Airtours heads off for pounds 250m spree

Airtours is planning a spending spree costing up to pounds 250m to expand its overseas operations to a targeted 50 per cent of profits. Sources close to the holiday company believe an early deal will be the acquisition of Signature, a Canadian tour operator currently owned by UK rival First Choice.

Airtours, which has bought two tour companies in Canada since 1994, has said it believes the Canadian market is too small to sustain three major tour operators and David Crossland, chief executive, is understood to have spoken to new First Choice head Peter Long about buying Signature, which might be worth up to pounds 50m.

Boosted by buoyant profit figures, announced yesterday for the year to September, Airtours has a strong balance sheet and is also planning a rapid roll-out of its successful fly-cruise operation in which it currently runs three liners in the Mediterranean and Caribbean. Airtours' largest shareholder, Carnival Corporation of the US, is credited with creating the fly-cruise market in America.

In the 12 months to September, profits rose 46 per cent to pounds 86.8m as sales increased by 30 per cent to pounds 1.72bn. Earnings per share of 45.6p (32.8p) allowed a 14 per cent increase in full-year dividend to 16p (14p).

Mr Crossland said: "In a short period of time, Airtours has transformed itself from a purely UK-based company into an internationally diversified leisure group. These results show the group is in excellent condition."

Profits from overseas operations, which as well as Canada include a Scandinavian business, represented 42 per cent of the total in the latest trading year compared with 18 per cent in 1994. In 1993 all the profits came from UK holidaymakers.

The growth of the overseas operations helped cushion Airtours from the disastrous summer of 1995 when overcapacity caused a collapse in prices for late-booked holidays and a sharp fall in profits across the industry.

That experience led Airtours to cut capacity for this summer's holidays by 12 per cent, which was the main reason behind higher profits. Mr Crossland said the industry proved to itself that it could make more money by selling fewer holidays and he believes there has been a sea change in the hitherto highly cyclical and volatile business.

Capacity for summer 1997 holidays is forecast to remain at this year's lower levels and with bookings back to the levels achieved by this point in 1994, Mr Crossland said another good year was in prospect.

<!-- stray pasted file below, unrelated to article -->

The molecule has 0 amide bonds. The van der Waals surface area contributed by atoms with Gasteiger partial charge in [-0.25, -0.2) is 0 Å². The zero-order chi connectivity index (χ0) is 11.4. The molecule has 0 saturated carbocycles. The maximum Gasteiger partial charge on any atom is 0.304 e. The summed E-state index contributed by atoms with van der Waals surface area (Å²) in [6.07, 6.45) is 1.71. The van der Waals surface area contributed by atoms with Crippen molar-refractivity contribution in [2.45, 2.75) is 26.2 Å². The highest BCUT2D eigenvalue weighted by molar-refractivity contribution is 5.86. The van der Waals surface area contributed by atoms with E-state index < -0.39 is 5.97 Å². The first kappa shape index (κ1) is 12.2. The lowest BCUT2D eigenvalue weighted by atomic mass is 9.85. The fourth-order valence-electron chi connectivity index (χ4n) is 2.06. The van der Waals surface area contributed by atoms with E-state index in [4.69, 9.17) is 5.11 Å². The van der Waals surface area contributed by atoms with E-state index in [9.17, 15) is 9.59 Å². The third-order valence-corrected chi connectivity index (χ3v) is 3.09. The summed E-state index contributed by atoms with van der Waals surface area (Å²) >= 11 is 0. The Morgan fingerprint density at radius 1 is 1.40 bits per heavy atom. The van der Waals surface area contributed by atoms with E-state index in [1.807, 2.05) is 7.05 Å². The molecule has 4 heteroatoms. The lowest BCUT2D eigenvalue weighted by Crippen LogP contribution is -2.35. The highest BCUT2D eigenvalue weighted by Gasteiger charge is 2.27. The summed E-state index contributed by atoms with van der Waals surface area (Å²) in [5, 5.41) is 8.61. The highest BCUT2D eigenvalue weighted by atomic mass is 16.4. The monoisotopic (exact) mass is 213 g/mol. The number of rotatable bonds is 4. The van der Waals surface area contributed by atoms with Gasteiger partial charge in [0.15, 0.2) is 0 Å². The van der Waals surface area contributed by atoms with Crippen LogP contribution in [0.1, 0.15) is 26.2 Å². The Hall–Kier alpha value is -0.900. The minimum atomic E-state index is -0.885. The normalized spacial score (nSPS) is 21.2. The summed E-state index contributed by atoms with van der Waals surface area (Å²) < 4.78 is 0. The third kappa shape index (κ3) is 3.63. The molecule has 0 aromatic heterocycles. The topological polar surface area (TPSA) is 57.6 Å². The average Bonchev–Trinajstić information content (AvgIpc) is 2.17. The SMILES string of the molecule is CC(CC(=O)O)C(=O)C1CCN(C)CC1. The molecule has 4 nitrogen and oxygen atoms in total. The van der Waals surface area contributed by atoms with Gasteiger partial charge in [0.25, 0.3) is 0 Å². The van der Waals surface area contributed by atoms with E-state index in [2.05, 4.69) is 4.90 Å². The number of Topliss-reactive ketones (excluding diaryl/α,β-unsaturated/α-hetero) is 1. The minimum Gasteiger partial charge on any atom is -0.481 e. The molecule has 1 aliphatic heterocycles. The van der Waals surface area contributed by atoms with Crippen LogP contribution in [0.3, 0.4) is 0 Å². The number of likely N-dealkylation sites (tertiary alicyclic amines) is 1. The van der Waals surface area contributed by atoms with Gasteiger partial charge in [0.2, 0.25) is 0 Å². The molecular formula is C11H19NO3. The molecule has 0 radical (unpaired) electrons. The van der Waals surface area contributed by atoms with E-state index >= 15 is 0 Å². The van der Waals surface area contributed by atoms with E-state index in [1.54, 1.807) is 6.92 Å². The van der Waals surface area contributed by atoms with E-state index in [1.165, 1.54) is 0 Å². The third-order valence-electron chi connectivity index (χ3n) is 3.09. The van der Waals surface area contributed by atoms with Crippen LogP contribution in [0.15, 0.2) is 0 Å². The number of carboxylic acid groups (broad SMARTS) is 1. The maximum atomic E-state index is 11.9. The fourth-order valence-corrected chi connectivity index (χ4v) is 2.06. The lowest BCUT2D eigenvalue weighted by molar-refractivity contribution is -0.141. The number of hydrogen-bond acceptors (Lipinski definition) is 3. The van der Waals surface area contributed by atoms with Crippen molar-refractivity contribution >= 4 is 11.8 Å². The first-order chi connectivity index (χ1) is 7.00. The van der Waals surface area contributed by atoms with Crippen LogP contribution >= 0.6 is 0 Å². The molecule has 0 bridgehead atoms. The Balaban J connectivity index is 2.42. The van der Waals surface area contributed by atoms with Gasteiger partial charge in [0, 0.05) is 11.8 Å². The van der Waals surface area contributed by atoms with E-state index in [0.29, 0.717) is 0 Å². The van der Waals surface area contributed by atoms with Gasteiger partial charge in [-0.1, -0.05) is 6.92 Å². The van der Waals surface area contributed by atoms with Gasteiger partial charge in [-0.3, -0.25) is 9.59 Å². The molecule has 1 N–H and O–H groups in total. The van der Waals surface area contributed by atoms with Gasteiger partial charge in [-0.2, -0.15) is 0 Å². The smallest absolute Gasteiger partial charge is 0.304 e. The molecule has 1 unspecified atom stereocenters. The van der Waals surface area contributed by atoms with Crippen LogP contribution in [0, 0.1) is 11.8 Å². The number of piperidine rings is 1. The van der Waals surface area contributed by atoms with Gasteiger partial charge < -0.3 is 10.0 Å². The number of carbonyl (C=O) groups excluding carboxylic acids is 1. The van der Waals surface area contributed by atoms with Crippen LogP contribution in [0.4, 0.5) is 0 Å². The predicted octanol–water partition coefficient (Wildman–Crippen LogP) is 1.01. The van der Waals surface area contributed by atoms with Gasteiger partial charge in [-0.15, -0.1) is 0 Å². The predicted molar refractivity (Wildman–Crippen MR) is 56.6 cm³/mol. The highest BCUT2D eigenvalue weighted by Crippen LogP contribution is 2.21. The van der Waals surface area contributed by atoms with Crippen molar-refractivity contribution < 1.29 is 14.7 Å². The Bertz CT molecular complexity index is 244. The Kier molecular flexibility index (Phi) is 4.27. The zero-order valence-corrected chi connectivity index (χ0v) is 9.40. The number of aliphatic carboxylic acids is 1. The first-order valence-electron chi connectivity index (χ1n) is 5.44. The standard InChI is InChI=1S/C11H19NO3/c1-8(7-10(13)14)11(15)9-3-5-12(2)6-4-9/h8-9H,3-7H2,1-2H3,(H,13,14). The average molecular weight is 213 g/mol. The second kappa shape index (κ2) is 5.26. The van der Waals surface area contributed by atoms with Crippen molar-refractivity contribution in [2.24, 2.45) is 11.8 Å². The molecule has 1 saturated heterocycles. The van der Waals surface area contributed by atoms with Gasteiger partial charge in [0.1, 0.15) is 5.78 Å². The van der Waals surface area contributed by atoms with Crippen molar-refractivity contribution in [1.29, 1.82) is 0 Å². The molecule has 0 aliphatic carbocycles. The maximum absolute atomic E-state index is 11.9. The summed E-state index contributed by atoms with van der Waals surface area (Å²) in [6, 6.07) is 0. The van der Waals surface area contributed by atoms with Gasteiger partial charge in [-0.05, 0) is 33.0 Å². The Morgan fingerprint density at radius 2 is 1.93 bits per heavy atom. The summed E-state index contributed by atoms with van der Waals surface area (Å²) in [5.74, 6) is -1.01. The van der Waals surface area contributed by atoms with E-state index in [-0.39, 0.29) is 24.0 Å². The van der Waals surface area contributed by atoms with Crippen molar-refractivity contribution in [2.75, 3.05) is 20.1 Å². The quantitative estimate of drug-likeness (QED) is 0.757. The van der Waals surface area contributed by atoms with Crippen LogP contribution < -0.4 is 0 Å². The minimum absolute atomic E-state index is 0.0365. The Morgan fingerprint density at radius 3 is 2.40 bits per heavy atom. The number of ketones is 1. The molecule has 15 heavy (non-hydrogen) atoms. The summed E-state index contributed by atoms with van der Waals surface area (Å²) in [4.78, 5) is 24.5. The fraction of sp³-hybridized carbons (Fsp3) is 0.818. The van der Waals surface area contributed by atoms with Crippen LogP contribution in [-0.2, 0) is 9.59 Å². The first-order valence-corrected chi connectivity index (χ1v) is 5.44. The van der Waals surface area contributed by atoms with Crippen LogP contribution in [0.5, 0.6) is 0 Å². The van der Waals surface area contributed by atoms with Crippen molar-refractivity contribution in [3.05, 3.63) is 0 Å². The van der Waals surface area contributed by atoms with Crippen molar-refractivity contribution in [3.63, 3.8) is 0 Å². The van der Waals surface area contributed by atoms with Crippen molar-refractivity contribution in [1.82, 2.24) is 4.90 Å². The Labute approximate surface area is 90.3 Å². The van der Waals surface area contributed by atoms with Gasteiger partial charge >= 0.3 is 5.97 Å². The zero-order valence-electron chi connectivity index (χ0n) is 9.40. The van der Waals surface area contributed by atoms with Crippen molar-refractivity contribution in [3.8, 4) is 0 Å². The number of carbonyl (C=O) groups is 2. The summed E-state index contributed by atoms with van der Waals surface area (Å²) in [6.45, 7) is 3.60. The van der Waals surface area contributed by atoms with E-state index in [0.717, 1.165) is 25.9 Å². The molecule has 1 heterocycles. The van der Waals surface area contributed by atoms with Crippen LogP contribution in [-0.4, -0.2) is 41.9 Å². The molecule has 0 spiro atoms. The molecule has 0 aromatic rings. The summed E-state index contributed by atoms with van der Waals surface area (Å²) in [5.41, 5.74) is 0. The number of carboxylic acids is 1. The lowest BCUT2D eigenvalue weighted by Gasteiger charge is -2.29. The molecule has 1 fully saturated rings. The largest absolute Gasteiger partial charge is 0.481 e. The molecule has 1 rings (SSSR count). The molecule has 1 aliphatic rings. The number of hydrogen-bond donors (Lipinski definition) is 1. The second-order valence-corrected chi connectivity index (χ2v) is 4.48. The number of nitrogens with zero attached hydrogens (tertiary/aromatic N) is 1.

Airtours' good figures came only weeks after the Department of Trade and Industry said it was launching a Monopolies and Mergers Commission investigation into the UK holiday industry where the close ties between tour operators and the travel agents that sell their holidays have been seen as being anti-competitive. Airtours owns Going Places, both number two in their respective fields.

Suggested Topics
Arts and Entertainment
Game Of Thrones
Uh-oh, winter is coming. Ouch, my eyes! Ygritte’s a goner. Lysa’s a goner. Tywin’s a goner. Look, a dragon
tvSpoiler warning: The British actor says viewers have 'not seen the last' of his character
Arts and Entertainment
'New Tricks' star Dennis Waterman is departing from the show after he completes filming on two more episodes
tvOnly remaining original cast-member to leave long-running series
Esteban Cambiasso makes it 3-3
premier league
The Etihad Stadium, home of Manchester City
premier leaguePlus updates from Everton vs Palace
people'I hated him during those times'
Britain's shadow chancellor Ed Balls (L) challenges reporter Rob Merrick for the ball during the Labour Party versus the media soccer match,
peopleReporter left bleeding after tackle from shadow Chancellor in annual political football match
Dame Vivienne Westwood has been raging pretty much all of her life
peopleFirst memoir extracts show she 'felt pressured' into going out with the Sex Pistols manager
Arts and Entertainment
Lauryn Hill performing at the O2 Brixton Academy last night
musicSinger was more than 90 minutes late